Data released by charitable organisation In Kind Direct shows adults have struggled to afford items such as surface cleaners, nappies, and baby wipes over the last 12 months.
And everyday hygiene products such as toothpaste, shampoo, and sanitary towels have also seen a surge.
Even period products, household bleach, razors, and washing capsules are sourced from non-profit organisations, as families try to cope with the rising cost of living.
Paul Buchanan, Interim CEO for In Kind Direct, which offers a simple solution to product giving by providing a single contact point for companies to donate to charities across the UK, said: “We believe every person deserves to feel clean.
“But for people forced to make the daily decision whether to heat, eat, or be clean, this human right is simply beyond their reach.
“We have seen a huge rise in demand from our network of charitable organisations, who are trying to support more people than usual as the cost-of-living crisis sets in.
“In addition, they’re struggling to stay afloat themselves, as they too experience higher running costs and decreased funding opportunities.
“When people hear of the term foodbank, they usually think of tins of food/long-lasting food items being donated.
“But more and more people are struggling to afford essential hygiene products like toilet roll, laundry items, soap, and period products, which are just as vital, and increasingly hard to budget for after food and utility bills for many low-income households.”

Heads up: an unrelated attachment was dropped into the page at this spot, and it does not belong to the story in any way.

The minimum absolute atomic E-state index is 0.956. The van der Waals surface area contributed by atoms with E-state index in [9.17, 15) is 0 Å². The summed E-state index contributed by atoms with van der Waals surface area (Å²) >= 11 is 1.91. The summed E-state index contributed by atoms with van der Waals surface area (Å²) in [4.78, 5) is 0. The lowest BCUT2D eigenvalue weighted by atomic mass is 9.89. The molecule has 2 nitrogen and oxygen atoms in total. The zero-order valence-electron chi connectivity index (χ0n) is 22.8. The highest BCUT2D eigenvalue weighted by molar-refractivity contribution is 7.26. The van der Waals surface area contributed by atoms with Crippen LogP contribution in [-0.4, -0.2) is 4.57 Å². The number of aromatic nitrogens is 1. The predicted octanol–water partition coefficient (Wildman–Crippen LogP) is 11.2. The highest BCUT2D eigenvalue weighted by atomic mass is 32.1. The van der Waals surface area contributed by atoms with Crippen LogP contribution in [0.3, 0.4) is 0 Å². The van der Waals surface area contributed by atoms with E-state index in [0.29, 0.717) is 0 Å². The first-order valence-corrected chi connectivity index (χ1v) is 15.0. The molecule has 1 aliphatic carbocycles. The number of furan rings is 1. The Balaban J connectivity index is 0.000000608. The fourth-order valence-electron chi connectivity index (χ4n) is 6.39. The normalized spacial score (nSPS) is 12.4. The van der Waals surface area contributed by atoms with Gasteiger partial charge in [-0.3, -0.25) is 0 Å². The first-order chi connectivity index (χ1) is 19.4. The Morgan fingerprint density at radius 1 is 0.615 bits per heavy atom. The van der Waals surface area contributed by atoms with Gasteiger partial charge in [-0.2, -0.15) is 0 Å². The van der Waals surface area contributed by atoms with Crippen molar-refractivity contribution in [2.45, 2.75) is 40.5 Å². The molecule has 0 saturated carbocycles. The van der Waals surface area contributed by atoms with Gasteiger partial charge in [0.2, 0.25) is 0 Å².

As many as 82 percent of charitable organisations within the In Kind Direct network reported an increase in the number of people they support from January to June 2022.
From January to June 2022, some demographics being supported the most with products included families with school aged children (76 percent), and people experiencing poor mental health (72 percent).
In response to the findings, Essity, makers of products including Cushelle and Velvet, have pledged to donate one million toilet rolls annually to In Kind Direct, to distribute through their charitable network to communities.
A spokesman for the hygiene and health company said: “Toilet roll is an essential necessity for everybody, nobody should have to go without it.
“When we found out it was the most requested item at community charities throughout the UK, we felt we had to act.
“The current economic crisis is a challenge for everybody – but for some it has brought about impossible choices between items that we simply cannot live without.
“Everyone deserves to have the essentials they need to stay clean, healthy, and for their general wellbeing.”
In Kind Direct has also published a new hygiene poverty report of 2,069 adults, The Human Right to Hygiene, which found almost a quarter (23 percent) of those going without hygiene products are too embarrassed to leave their homes.
Nearly half (47 percent) of low-income households have had to forgo hygiene products because they can no longer afford them.
A third (36 percent) of those who have gone without a hygiene product this year have avoided socialising with friends and family.
And 22 percent with children in the household, who have reported going without hygiene products this year, say they are worried about their children being bullied.
Paul Buchanan, from In Kind Direct, added: “Feeling unclean has such a negative impact on a person’s mental wellbeing and self-esteem.
“It’s not surprising many people turn to avoiding social contact, children start skipping school, and people start missing days at work, when they are having to go without essential hygiene products to feel clean and well.
“We’re committed to helping as many people as we can, but the numbers are growing rapidly.
“We rely on the generosity of companies like Essity, which support us with donating these essential products, so we can distribute them to our network who are on the frontline, supporting more struggling communities all over the country.”